post #52 of 235
Quote:
Originally Posted by ssh View Post
A two year old has no impulse control, they are still quite a baby. I understand why the dad was upset though. If my DD can't play nice we leave. If we had another child over and my DD was rude I picked her up for awhile. I probably would have taken my child with me into the kitchen in this situation.
In 4 months the kiddo will be 3. Maybe the dad was seeing him as VERY big, not just a "two year old baby." (Again, not that it makes his reaction right, but sometimes we don't react well when our babies are hit on purpose more than once.)
post #53 of 235
I was just saying if the 2 year old is tired and grumpy it's the adults responsibility to keep everyone safe. The 2 or even almost 3 year old is too impulsive.
post #54 of 235
"Would you LET someone, of any age, hit your baby? Would you think "yowza" and push that person away or would you think "well, poor thing is tired and doesn't mean it, i'll ask him politely to stop" while your kid is screaming?"

Why on earth are these the only two choices?

From my years of toddler playdates, I've gleaned the following wisdom:

1. When the hostess is doing hostess duty, you keep an eye on her kid.
2. When a mama is nursing her baby, you keep an eye on her older kid.
3. The scariest/most difficult person in the room is NEVER one of the toddlers. It's a first time parent with a younger toddler who is still in permanent-crisis mode and can't be trusted not to crazily overreact to common problems like hitting. Instead of, you know, taking away the hairbrush, this person will freak out, get angry, cry, yell, and sometimes even be inappropriately physical with your kid. It's not an issue of malice, but of inexperience. You keep your very sharpest eye on THAT parent, because you can't trust them to be able to bring good parenting practice to a situation that you could handle in your sleep. They are still learning.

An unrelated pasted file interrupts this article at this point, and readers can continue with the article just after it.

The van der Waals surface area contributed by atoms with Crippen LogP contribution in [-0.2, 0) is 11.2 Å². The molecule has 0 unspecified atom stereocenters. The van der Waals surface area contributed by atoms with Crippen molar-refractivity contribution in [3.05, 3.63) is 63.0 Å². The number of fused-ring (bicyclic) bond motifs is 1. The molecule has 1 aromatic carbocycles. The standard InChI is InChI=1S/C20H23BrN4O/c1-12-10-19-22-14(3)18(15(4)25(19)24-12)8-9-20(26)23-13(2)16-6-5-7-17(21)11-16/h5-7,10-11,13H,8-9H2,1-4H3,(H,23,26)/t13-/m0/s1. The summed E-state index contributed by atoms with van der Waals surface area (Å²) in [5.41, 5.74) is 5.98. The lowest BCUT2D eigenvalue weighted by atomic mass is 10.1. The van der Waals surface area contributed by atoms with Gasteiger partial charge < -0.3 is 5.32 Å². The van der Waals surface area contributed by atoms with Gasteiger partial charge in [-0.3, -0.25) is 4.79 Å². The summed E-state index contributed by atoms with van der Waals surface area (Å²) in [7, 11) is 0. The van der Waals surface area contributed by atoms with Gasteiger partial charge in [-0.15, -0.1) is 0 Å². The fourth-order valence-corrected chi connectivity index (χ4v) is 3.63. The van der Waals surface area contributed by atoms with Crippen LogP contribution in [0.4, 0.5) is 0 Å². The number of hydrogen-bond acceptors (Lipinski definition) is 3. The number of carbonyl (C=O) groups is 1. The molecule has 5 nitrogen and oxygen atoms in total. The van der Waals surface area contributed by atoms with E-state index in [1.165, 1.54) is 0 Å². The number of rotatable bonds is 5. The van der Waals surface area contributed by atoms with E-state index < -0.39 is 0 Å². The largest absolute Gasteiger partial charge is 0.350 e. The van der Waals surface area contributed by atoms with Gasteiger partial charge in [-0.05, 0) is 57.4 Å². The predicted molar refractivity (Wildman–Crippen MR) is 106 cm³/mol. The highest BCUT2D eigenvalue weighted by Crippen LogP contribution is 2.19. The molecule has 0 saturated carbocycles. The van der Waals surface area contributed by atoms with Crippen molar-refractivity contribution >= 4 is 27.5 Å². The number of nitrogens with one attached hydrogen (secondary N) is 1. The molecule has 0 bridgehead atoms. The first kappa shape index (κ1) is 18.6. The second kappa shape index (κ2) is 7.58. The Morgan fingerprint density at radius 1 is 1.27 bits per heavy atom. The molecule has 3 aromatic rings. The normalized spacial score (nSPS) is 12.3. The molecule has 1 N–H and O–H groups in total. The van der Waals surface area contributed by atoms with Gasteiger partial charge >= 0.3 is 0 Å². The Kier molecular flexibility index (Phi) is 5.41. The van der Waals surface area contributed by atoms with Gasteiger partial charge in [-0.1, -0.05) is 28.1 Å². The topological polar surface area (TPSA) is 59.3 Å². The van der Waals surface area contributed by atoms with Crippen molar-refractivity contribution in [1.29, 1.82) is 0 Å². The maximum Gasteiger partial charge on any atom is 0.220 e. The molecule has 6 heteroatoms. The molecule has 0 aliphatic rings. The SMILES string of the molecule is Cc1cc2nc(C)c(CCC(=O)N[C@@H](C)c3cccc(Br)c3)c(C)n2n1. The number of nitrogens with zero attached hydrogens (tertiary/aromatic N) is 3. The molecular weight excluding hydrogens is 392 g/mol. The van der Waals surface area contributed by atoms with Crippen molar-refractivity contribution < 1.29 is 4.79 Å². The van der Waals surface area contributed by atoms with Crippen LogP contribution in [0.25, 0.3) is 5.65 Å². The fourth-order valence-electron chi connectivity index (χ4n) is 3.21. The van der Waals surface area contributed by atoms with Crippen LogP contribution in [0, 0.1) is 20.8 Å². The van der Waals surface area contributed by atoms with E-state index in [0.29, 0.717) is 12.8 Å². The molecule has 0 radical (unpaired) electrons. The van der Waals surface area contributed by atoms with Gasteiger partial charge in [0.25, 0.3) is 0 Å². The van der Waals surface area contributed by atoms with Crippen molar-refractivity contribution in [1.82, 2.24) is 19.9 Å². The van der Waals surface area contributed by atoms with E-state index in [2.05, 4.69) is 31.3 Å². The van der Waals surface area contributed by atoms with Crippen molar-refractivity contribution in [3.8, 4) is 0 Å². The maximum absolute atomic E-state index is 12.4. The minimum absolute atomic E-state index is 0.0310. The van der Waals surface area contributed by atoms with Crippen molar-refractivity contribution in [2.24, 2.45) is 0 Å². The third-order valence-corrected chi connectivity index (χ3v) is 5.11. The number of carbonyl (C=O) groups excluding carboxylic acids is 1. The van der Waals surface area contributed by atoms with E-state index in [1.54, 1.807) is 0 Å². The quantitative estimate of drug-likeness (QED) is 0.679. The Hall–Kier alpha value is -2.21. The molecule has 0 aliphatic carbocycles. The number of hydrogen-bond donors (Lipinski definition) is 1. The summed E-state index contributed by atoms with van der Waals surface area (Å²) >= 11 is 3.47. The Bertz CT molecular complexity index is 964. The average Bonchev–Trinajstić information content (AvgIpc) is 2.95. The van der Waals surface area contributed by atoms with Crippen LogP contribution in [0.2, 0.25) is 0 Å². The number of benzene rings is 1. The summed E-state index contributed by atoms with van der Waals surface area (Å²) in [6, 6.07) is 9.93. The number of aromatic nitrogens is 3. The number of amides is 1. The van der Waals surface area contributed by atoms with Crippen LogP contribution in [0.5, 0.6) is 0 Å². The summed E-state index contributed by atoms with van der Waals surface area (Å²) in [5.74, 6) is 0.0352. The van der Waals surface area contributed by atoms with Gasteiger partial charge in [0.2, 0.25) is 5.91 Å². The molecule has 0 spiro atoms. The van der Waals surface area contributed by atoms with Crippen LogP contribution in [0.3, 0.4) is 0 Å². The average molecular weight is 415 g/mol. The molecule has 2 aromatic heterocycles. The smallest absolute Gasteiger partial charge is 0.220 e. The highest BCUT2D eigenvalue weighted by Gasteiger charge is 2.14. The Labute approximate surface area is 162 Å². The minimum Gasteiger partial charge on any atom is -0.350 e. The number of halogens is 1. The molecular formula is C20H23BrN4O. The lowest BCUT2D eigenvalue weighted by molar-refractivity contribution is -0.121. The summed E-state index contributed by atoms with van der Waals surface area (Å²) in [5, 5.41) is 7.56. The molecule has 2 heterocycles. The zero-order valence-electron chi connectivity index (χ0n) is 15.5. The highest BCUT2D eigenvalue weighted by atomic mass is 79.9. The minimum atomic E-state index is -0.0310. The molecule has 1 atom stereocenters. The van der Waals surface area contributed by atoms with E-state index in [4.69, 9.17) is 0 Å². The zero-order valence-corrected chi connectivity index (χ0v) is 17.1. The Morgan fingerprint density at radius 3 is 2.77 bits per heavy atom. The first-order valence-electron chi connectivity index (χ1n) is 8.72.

post #55 of 235
I would probably react badly if a two and a half year old were hitting my infant on the head too. So, I can't entirely blame him for knocking your son away.

I kinda think he feels a little bad about it though. I have done things in the heat of the moment that I later regret. I think it's ok to talk to him about it.
post #56 of 235
I have three kids. My youngest went though a brief hitting phase and I shadowed him like a hawk, intervening before it would get to that. The rest of the time (with all three kids), we've been on the receiving end. I have never hit, pushed, yelled at, etc. another child because they hurt my child. My natural instinct is to protect my child, therefore I scoop them up and remove them from the situation. After they are safe, I would address the other child, varying what I say based on age appropriateness.